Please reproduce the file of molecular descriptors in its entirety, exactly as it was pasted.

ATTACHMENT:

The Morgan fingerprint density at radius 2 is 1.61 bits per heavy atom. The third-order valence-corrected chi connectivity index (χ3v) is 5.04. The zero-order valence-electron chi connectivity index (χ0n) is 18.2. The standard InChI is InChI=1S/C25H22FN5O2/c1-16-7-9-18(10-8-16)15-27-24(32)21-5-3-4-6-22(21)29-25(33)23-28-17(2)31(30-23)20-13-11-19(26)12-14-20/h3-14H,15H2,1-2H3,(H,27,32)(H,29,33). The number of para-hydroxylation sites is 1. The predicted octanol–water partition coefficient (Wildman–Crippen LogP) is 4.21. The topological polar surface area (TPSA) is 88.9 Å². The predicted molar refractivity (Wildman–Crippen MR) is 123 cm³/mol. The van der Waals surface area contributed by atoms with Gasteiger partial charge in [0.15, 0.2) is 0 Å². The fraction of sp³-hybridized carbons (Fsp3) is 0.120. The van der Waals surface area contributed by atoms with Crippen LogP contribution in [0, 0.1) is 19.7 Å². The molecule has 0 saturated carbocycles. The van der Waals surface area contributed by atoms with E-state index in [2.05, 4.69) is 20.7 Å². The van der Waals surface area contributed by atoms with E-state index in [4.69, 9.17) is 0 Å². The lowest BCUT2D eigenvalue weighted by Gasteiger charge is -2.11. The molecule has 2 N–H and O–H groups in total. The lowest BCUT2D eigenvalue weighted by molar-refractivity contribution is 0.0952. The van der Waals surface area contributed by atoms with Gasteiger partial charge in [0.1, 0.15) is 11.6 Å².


The Morgan fingerprint density at radius 2 is 1.61 bits per heavy atom. The third-order valence-corrected chi connectivity index (χ3v) is 5.04. The zero-order valence-electron chi connectivity index (χ0n) is 18.2. The standard InChI is InChI=1S/C25H22FN5O2/c1-16-7-9-18(10-8-16)15-27-24(32)21-5-3-4-6-22(21)29-25(33)23-28-17(2)31(30-23)20-13-11-19(26)12-14-20/h3-14H,15H2,1-2H3,(H,27,32)(H,29,33). The number of para-hydroxylation sites is 1. The predicted octanol–water partition coefficient (Wildman–Crippen LogP) is 4.21. The topological polar surface area (TPSA) is 88.9 Å². The predicted molar refractivity (Wildman–Crippen MR) is 123 cm³/mol. The van der Waals surface area contributed by atoms with Gasteiger partial charge in [0.15, 0.2) is 0 Å². The fraction of sp³-hybridized carbons (Fsp3) is 0.120. The van der Waals surface area contributed by atoms with Crippen LogP contribution in [0, 0.1) is 19.7 Å². The molecule has 0 saturated carbocycles. The van der Waals surface area contributed by atoms with E-state index in [2.05, 4.69) is 20.7 Å². The van der Waals surface area contributed by atoms with E-state index in [4.69, 9.17) is 0 Å². The lowest BCUT2D eigenvalue weighted by Gasteiger charge is -2.11. The molecule has 2 N–H and O–H groups in total. The lowest BCUT2D eigenvalue weighted by molar-refractivity contribution is 0.0952. The van der Waals surface area contributed by atoms with Gasteiger partial charge in [0.1, 0.15) is 11.6 Å².